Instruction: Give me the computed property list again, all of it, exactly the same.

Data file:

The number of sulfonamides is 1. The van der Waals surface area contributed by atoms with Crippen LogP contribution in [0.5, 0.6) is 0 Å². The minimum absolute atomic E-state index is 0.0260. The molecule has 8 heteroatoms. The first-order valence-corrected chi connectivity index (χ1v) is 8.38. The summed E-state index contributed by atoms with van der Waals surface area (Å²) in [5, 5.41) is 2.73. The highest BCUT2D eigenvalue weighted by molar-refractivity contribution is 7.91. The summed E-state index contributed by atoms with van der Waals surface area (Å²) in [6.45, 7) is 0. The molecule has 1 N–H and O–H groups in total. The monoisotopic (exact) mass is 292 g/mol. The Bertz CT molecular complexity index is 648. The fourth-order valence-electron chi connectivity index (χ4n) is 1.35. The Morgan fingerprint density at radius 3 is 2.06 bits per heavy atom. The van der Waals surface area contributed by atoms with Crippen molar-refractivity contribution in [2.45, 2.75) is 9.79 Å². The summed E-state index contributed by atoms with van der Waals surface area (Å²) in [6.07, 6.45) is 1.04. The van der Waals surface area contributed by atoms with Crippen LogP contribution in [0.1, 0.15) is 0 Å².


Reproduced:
The number of sulfonamides is 1. The van der Waals surface area contributed by atoms with Crippen LogP contribution in [0.5, 0.6) is 0 Å². The minimum absolute atomic E-state index is 0.0260. The molecule has 8 heteroatoms. The first-order valence-corrected chi connectivity index (χ1v) is 8.38. The summed E-state index contributed by atoms with van der Waals surface area (Å²) in [5, 5.41) is 2.73. The highest BCUT2D eigenvalue weighted by molar-refractivity contribution is 7.91. The summed E-state index contributed by atoms with van der Waals surface area (Å²) in [6.45, 7) is 0. The molecule has 1 N–H and O–H groups in total. The monoisotopic (exact) mass is 292 g/mol. The Bertz CT molecular complexity index is 648. The fourth-order valence-electron chi connectivity index (χ4n) is 1.35. The Morgan fingerprint density at radius 3 is 2.06 bits per heavy atom. The van der Waals surface area contributed by atoms with Crippen molar-refractivity contribution in [2.45, 2.75) is 9.79 Å². The summed E-state index contributed by atoms with van der Waals surface area (Å²) in [6.07, 6.45) is 1.04. The van der Waals surface area contributed by atoms with Crippen LogP contribution in [0.1, 0.15) is 0 Å².